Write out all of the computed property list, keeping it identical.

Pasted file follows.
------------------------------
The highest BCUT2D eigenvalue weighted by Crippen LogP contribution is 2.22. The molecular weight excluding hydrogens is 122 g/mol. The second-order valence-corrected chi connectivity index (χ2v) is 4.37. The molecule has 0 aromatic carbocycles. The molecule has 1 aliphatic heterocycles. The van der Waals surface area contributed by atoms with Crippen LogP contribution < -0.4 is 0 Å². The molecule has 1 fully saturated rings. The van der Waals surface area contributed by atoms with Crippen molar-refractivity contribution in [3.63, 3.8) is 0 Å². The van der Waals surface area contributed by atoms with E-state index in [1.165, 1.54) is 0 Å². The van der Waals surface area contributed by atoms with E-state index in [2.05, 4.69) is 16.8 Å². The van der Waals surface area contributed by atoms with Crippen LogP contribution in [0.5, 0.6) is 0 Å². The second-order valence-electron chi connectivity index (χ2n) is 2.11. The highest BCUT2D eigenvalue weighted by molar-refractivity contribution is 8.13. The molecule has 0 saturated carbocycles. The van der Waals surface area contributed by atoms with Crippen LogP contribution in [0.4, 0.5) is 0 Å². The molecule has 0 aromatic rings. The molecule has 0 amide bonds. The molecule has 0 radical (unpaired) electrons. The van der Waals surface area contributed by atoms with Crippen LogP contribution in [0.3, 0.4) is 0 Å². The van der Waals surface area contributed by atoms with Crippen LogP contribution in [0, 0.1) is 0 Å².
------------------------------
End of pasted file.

The highest BCUT2D eigenvalue weighted by Crippen LogP contribution is 2.22. The molecular weight excluding hydrogens is 122 g/mol. The second-order valence-corrected chi connectivity index (χ2v) is 4.37. The molecule has 0 aromatic carbocycles. The molecule has 1 aliphatic heterocycles. The van der Waals surface area contributed by atoms with Crippen LogP contribution < -0.4 is 0 Å². The molecule has 1 fully saturated rings. The van der Waals surface area contributed by atoms with Crippen molar-refractivity contribution in [3.63, 3.8) is 0 Å². The van der Waals surface area contributed by atoms with E-state index in [1.165, 1.54) is 0 Å². The van der Waals surface area contributed by atoms with E-state index in [2.05, 4.69) is 16.8 Å². The van der Waals surface area contributed by atoms with Crippen LogP contribution in [0.5, 0.6) is 0 Å². The second-order valence-electron chi connectivity index (χ2n) is 2.11. The highest BCUT2D eigenvalue weighted by molar-refractivity contribution is 8.13. The molecule has 0 saturated carbocycles. The van der Waals surface area contributed by atoms with Crippen LogP contribution in [0.4, 0.5) is 0 Å². The molecule has 0 aromatic rings. The molecule has 0 amide bonds. The molecule has 0 radical (unpaired) electrons. The van der Waals surface area contributed by atoms with Crippen LogP contribution in [0.3, 0.4) is 0 Å². The van der Waals surface area contributed by atoms with Crippen LogP contribution in [0, 0.1) is 0 Å².